ECO China in eyes of a hutong resident

Added On March 3, 2018

The 19th National Congress of the Communist Party of China last year set new targets for environmental protection.
At the annual provincial legislative sessions, environmental issues remained high on the agenda. 
But to what extent did environmental protection take effect? What kind of changes came about? Let’s take a look with our CNC correspondent in Beijing …
"Here in Beijing, after five years of fighting air pollution, residents are finally breathing noticeably cleaner air. This year in particular saw bluer skies and fewer warnings. But how did this improvement come about? I’m on a mission to find out and have to come to the hutongs in central Beijing to start looking."
Hutongs are small alleyways running between traditional courtyard residences. As many were built hundreds of years ago, they often lack modern facilities. Without even basic access to central heating in winter, residents often had to rely on burning coal as the only way to stay warm.
Laurence Brahm comes from the U.S. He has been living in Beijing’s hutongs for over 20 years. Just like his Hutong neighbors, Brahm used to burn coal during the winter to keep warm.
This is exactly what we use, way back in the eighties and nineties, to heat this courtyard with. It gave off a lot of heat but there's a cost to that efficiency, and that was the pollution.
Beijing's municipal government started its coal-to-electricity and coal-to-gas conversion in traditional houses in 2003. 
The policy was also put into place other northern provinces, including Hebei, Henan, and Shandong. 
By the end of 2017, over 4.7 million households in the 28 cities had completed coal-to-gas or coal-to-electricity conversion.
"In the past, we all used the old coal burning furnaces, I was always choked by the smog. Three years ago, we shifted into electric heating. It's convenient and easy. In the past, we need to take care of the coal-boilers every morning and evening, now we just need to enjoy."
In 2013, the state council unveiled a national five-year clean air action plan, and introduced ten measures to combat air pollution. By 2017, 338 Chinese cities had seen a combined 20.4 percent reduction in PM 10 compared to 2013.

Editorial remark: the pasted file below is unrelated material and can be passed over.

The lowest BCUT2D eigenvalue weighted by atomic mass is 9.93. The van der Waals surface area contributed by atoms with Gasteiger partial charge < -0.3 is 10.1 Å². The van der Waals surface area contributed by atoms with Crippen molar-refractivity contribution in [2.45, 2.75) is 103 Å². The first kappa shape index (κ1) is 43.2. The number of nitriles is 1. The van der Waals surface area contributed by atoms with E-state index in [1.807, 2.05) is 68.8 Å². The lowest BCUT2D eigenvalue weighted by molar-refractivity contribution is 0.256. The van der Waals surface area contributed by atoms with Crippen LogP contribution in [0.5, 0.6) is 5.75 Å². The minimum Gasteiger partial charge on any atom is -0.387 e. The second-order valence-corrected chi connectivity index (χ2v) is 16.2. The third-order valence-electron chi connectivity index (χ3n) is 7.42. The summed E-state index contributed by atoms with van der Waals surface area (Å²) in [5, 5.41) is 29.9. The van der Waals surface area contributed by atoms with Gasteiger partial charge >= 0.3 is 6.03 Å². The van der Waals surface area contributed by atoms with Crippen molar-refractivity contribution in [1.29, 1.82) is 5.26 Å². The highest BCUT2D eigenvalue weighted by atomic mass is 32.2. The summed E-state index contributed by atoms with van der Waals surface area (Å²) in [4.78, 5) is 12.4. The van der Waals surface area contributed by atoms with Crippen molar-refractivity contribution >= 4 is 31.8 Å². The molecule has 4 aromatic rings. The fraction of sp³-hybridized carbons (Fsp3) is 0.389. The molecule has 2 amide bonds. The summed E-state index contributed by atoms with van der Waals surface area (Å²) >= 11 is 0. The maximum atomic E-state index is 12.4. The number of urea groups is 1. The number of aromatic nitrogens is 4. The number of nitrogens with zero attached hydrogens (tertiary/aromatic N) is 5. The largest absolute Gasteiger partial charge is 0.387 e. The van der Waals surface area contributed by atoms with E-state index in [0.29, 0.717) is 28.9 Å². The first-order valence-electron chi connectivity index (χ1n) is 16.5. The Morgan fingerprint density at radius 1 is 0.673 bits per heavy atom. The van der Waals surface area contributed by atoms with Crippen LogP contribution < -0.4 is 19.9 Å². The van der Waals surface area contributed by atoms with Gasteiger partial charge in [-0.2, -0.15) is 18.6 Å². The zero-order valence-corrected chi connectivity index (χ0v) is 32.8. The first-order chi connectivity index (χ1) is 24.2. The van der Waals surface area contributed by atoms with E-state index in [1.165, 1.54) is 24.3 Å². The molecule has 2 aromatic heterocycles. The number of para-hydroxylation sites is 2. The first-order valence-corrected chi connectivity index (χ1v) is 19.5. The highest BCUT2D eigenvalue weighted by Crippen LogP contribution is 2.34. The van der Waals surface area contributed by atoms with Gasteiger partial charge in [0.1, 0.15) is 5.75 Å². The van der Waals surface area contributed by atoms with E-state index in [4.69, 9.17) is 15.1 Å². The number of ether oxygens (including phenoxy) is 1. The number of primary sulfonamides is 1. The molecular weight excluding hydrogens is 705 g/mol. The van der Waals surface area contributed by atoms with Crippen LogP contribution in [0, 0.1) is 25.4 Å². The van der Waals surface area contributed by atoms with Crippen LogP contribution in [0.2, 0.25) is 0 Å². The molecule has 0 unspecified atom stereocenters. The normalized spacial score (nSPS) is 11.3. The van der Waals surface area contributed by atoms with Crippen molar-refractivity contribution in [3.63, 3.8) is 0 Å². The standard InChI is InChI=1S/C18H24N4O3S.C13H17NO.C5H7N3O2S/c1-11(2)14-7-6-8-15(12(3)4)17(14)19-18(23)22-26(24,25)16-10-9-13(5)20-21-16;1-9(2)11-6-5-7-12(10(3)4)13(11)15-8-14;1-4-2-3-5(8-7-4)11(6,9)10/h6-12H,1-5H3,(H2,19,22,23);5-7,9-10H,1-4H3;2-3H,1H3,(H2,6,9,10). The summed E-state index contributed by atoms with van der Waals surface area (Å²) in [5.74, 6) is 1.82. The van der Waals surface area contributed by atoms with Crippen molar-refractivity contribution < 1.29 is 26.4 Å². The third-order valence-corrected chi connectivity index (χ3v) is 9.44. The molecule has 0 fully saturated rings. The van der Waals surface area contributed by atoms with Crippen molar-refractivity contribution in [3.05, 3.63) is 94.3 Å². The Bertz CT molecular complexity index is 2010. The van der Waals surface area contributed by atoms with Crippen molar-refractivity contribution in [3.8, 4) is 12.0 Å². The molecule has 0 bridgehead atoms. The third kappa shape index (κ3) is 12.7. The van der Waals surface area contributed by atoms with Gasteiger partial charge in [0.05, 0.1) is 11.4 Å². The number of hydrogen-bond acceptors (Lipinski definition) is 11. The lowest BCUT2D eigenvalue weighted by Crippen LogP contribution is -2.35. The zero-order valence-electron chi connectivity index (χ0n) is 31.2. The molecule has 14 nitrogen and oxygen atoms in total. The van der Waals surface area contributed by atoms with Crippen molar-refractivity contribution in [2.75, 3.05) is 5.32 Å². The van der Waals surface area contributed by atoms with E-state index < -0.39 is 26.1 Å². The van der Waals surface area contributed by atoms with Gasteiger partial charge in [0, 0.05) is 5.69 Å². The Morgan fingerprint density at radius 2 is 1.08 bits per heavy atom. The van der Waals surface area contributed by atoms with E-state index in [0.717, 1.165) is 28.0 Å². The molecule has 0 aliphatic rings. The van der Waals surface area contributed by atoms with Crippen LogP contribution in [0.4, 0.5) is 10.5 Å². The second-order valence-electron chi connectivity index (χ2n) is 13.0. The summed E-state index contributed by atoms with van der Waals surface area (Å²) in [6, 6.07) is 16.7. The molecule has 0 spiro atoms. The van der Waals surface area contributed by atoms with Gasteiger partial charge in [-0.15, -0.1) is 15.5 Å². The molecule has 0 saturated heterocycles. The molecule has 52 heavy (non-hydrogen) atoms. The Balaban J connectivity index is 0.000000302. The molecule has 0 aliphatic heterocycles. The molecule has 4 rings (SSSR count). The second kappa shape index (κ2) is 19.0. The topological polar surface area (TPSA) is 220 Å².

A change in the public attitude and increased governmental efforts have made these improvements possible. And China is now pushing for the development of an ecological civilization. 
Brahm is also a supporter of the idea. He is a senior consultant for Ministry of Environment Protection and contributed to the draft of Ecological Civilization Policy from 2013 to 2015. 
"It is China's own term for sustainable development but it's a bit different because China in evolving the policy of ecological civilization was not just determining a set of principles for sustainable development but really an action plan, a blueprint or you can call it a green print for the conversion on a massive scale of fossil fuels to renewable and green energy."
China is making ecological civilization part of its five-sphere integrated plan, which is an important step in its policy of creating a so-called "beautiful China". It also suggest the Chinese economy is moving from a phase of rapid growth to one of high-quality development.
"Another aspect of the ecological civilization is rethinking growth, so you hear a lot now in the leadership dialogue about, rebalancing growth or more inclusive growth or more green growth, ecological growth. These terms are being used more frequently, but what it really means, is balancing the industrial output which is the main factor behind GDP with other factors."
At the 19th CPC National Congress "Ecological Civilization" was made part of the Party Constitution, and Brahm thinks the model is one that could inspire other countries all over the world.
"If you add to it the Belt and Road policy of then China's infrastructure reaching out to underdeveloped areas in south central Asia southeast Asia Africa and you look at like the continent of Africa where sixty percent of the people at night have no electricity at all and you think about the infrastructure that would go in then as clean infrastructure wow it's a transformation. What china is doing is sharing its technology and its infrastructure as china itself makes this massive transition toward green infrastructure."
Brahm, and others like him, have seen China's energy revolution over the past few years. 
Behind the transition from traditional to new energy is an eco-friendly environmental purpose. The efforts are all supported by clean energy  technology. 
The visible improvement and benefit of using new energy could not be made a reality without a supporting policy from government.
Following the 19th National Congress of the Communist Party of China held last 0ctober, Beijing plans to invest over 10.6 billion dollars( 67 billion yuan )in environmental protection this year.
The environmental protection is aimed at areas such as air pollution, water and soil improvement, and integrated garbage treatment.
More than  3 billion dollars (19 billion yuan )will be spent on controlling pollution from  coal, vehicles and dust, and to support projects in rural areas that replace coal with clean energy.
According to the report delivered at the Congress, China will adopt a holistic approach to preserving its natural landscapes.
"China is now implementing rigorous systems for environmental protection, 
and developing eco-friendly growth models and standards of living. And these new environmental protection measures are expected to benefit more people in China-and their neighbours-over the coming years."